for hire, any such estoppel or agreement as that which alter the nature of the transaction. The pass was a is insisted on. mere ticket, or voucher, to be showu to the conductors
Since, therefore, from our view of the case, it is not of the train, as evidence of his right to be transported necessary to determine what would have been the therein. It was not evidence of any contract by rights of the parties if the plaintiff had been a free or which the plaintiff was to assume all the risk; and it gratuitous passenger, we rest our decision upon the would not have been valid if it had been. In this re
case of Railroad Company v. Lockwood. We have no spect it was a stronger case than that of Lockwood's.
doubt of the correctness of the conclusion reached in There the pass was what is called a "drover's pass,"
We do not mean to imply, however, that and an agreement was actually signed, declaring that
we should have come to a different conclusion, had the acceptance of the pass was to be considered as a
the plaintiff been a free passenger instead of a passenwaiver of all claims for damages or injury received
ger for hire. We are aware that respectable tribunals on the train. The court rightly refused, therefore, in
have asserted the right to stipulate for exemption in the present case, to charge that the plaintiff was travel such a case; and it is often asked with apparent coning upon the conditions indorsed on the pass; or that,
fidence, “May not men make their own contracts, or if he traveled on that pass, the defendant was free in other words, may not a mau do what he will with from liability. Aud the court was equally right in re
his own?” The question, at first sight, seems a simple fusing to charge, that if the plaintiff was a free, or
one. But there is a question lying behind that: "Can gratuitous passenger, the defendaut was not liable.
a mau call that absolutely his own, which he holds as The evidence did not sustain any such hypothesis. It
a great public trust, by the public grant, and for the was uncontradicted, so far as it referred to the ar
public use as well as his own profit ?" The business rangement by virtue of which the journey was under
of the common carrier, in this country at least, is emtaken.
phatically a branch of the public service; and the conThe charge actually given by the court was also free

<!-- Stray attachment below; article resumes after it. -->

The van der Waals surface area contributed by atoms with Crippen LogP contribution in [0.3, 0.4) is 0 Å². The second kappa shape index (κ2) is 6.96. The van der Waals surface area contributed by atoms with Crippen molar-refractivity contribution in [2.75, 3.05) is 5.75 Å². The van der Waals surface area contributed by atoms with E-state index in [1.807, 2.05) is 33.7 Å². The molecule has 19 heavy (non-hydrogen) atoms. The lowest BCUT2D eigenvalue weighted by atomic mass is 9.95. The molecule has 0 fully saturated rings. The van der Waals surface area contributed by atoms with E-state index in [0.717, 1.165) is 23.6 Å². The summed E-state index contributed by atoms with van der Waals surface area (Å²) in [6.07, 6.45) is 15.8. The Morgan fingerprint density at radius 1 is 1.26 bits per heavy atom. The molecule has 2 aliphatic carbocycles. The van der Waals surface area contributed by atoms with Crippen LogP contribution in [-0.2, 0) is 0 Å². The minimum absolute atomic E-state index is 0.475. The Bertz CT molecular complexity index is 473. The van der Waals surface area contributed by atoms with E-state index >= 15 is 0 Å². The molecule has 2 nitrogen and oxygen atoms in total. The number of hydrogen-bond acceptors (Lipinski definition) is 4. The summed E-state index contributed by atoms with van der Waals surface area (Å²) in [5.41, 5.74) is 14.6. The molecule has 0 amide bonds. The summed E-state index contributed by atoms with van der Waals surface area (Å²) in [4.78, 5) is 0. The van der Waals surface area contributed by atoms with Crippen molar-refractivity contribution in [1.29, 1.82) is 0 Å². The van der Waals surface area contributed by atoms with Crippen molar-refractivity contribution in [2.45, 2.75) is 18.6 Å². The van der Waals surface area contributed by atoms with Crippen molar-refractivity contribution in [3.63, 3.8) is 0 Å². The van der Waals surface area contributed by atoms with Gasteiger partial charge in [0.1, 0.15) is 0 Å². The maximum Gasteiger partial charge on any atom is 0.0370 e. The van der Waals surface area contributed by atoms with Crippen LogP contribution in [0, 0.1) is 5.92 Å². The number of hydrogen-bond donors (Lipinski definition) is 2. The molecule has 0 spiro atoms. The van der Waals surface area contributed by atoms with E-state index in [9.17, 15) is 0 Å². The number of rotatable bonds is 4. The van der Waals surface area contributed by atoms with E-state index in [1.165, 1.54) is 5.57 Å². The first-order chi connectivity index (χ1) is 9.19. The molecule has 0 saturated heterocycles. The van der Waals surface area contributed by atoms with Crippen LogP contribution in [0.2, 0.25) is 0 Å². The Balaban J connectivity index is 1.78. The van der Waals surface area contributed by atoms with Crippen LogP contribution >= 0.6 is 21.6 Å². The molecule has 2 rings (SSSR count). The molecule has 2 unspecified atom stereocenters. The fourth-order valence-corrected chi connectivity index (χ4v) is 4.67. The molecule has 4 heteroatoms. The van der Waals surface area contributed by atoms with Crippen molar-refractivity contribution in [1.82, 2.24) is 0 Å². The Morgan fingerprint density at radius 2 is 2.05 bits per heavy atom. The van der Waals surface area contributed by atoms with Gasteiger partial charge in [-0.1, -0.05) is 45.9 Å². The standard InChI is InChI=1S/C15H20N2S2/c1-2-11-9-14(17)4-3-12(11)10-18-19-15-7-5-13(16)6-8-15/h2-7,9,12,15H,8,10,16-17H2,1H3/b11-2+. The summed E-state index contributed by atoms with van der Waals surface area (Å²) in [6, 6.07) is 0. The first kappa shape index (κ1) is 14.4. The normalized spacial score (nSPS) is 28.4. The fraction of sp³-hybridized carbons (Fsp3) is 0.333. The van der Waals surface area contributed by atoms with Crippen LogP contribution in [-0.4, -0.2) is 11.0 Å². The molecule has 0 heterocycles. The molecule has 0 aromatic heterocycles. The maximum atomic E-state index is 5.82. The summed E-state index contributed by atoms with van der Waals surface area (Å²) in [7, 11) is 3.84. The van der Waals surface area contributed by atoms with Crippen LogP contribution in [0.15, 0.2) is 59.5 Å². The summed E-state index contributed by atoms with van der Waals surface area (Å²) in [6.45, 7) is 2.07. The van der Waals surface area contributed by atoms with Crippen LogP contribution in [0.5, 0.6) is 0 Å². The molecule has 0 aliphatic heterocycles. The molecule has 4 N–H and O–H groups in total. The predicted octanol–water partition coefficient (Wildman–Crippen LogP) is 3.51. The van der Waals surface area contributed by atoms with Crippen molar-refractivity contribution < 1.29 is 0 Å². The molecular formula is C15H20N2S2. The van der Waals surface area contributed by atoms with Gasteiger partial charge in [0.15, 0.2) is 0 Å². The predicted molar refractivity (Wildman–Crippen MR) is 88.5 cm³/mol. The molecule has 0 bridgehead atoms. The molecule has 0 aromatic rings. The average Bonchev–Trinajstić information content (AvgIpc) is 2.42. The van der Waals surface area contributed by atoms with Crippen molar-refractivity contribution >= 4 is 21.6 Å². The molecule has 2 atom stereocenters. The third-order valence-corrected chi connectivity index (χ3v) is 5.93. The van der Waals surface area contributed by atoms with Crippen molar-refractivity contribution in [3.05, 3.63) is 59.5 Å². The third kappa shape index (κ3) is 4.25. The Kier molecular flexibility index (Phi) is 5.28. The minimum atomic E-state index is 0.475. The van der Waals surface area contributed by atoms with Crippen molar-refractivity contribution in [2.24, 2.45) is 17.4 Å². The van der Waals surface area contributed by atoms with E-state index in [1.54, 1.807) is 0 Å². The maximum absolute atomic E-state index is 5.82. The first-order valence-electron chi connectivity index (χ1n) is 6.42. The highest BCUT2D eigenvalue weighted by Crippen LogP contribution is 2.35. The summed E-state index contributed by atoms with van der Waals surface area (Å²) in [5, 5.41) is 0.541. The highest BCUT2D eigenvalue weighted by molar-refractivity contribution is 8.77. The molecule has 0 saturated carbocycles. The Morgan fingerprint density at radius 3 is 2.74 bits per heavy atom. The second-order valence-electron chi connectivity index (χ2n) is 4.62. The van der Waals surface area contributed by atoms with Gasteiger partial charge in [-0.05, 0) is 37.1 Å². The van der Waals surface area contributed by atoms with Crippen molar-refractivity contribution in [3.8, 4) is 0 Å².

ditions on which that public service shall be performed from material error. It stated the law as favorably by private enterprise are not yet entirely settled. We for the defendant as the latter had a right to ask. If
deem it the safest plan not to anticipate questions unsubject to any criticism, it is in that part in which the
til they fairly arise and become necessary for our decourt supposed that the jury might find that the plain
cision. tiff was injured by the reckless misconduct and uegli
The judgment of the Circuit Court is affirmed. gence of the defendant. If this degree of fault had been necessary to sustain the action, there might have
EXAMINATION OF DEBTOR IN COMPOSITION been some difficulty in deducing it from the evidence.
PROCEEDINGS. However, the condition of the track where the accident took place, without any explanation of its cause,
UNITED STATES DISTRICT COURT, MASSACHUwas perhaps sufficient even for such an inference. If
SETTS, FEBRUARY, 1878. the defendant could have shown that the injury to the rails was the result of an accident occurring so
RE WALTER PROBY. shortly before the passage of the train as not to give In proceedings for composition under the bankrupt law an opportunity of ascertaining its existence, it did not the register has power to conduct the inquiries allowed
to be made of the debtor, to take down the substance do 80; but chose to rest upon the evidence of the
of the answers, and to adjourn the meeting with and plaintiff. In fact, however, negligence was all that sometimes without the consent of parties, but he has